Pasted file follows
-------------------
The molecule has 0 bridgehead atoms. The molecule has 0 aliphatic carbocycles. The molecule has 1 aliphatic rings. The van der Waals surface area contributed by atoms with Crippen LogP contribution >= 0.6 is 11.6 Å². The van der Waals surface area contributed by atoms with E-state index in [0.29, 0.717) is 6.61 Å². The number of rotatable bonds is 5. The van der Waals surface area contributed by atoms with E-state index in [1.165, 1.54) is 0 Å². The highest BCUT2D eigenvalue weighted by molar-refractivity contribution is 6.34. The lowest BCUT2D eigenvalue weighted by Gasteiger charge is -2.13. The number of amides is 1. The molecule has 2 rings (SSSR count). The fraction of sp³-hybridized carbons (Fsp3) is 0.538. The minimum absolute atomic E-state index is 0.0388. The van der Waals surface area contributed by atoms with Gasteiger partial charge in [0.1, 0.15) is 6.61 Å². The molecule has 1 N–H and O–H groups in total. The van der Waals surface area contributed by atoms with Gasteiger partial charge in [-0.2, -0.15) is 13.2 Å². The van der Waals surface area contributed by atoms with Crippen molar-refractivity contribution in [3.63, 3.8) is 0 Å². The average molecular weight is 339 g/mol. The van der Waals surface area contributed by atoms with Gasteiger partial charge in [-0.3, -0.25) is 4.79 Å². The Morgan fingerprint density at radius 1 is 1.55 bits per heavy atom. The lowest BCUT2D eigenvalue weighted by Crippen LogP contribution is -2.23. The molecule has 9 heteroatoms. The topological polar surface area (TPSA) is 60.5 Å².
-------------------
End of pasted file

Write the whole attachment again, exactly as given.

The molecule has 0 bridgehead atoms. The molecule has 0 aliphatic carbocycles. The molecule has 1 aliphatic rings. The van der Waals surface area contributed by atoms with Crippen LogP contribution >= 0.6 is 11.6 Å². The van der Waals surface area contributed by atoms with E-state index in [0.29, 0.717) is 6.61 Å². The number of rotatable bonds is 5. The van der Waals surface area contributed by atoms with E-state index in [1.165, 1.54) is 0 Å². The highest BCUT2D eigenvalue weighted by molar-refractivity contribution is 6.34. The lowest BCUT2D eigenvalue weighted by Gasteiger charge is -2.13. The number of amides is 1. The molecule has 2 rings (SSSR count). The fraction of sp³-hybridized carbons (Fsp3) is 0.538. The minimum absolute atomic E-state index is 0.0388. The van der Waals surface area contributed by atoms with Gasteiger partial charge in [0.1, 0.15) is 6.61 Å². The molecule has 1 N–H and O–H groups in total. The van der Waals surface area contributed by atoms with Gasteiger partial charge in [-0.2, -0.15) is 13.2 Å². The van der Waals surface area contributed by atoms with Crippen molar-refractivity contribution in [3.63, 3.8) is 0 Å². The average molecular weight is 339 g/mol. The van der Waals surface area contributed by atoms with Gasteiger partial charge in [-0.3, -0.25) is 4.79 Å². The Morgan fingerprint density at radius 1 is 1.55 bits per heavy atom. The lowest BCUT2D eigenvalue weighted by Crippen LogP contribution is -2.23. The molecule has 9 heteroatoms. The topological polar surface area (TPSA) is 60.5 Å².